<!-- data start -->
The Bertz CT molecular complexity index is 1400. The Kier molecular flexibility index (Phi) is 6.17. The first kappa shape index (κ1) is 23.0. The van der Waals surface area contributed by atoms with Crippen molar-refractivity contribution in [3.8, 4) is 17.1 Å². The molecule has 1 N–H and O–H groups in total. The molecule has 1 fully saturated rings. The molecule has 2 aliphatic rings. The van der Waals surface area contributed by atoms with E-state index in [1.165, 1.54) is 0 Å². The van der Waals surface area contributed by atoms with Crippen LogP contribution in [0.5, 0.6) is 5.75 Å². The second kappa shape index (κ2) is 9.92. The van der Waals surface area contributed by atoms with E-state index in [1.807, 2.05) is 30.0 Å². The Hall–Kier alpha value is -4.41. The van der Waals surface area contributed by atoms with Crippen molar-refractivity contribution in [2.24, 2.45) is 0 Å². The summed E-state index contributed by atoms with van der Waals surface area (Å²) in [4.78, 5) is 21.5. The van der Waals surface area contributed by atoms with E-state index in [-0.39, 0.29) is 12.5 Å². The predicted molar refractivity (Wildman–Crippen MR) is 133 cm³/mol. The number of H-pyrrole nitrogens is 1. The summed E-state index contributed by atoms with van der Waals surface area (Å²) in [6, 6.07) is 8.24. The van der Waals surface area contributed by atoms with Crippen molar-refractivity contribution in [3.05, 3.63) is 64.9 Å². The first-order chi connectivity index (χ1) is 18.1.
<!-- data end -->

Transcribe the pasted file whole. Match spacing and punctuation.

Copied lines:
The Bertz CT molecular complexity index is 1400. The Kier molecular flexibility index (Phi) is 6.17. The first kappa shape index (κ1) is 23.0. The van der Waals surface area contributed by atoms with Crippen molar-refractivity contribution in [3.8, 4) is 17.1 Å². The molecule has 1 N–H and O–H groups in total. The molecule has 1 fully saturated rings. The molecule has 2 aliphatic rings. The van der Waals surface area contributed by atoms with E-state index in [1.165, 1.54) is 0 Å². The van der Waals surface area contributed by atoms with Crippen LogP contribution in [0.5, 0.6) is 5.75 Å². The second kappa shape index (κ2) is 9.92. The van der Waals surface area contributed by atoms with E-state index in [1.807, 2.05) is 30.0 Å². The Hall–Kier alpha value is -4.41. The van der Waals surface area contributed by atoms with Crippen molar-refractivity contribution in [2.24, 2.45) is 0 Å². The summed E-state index contributed by atoms with van der Waals surface area (Å²) in [4.78, 5) is 21.5. The van der Waals surface area contributed by atoms with E-state index in [-0.39, 0.29) is 12.5 Å². The predicted molar refractivity (Wildman–Crippen MR) is 133 cm³/mol. The number of H-pyrrole nitrogens is 1. The summed E-state index contributed by atoms with van der Waals surface area (Å²) in [6, 6.07) is 8.24. The van der Waals surface area contributed by atoms with Crippen molar-refractivity contribution in [3.05, 3.63) is 64.9 Å². The first-order chi connectivity index (χ1) is 18.1.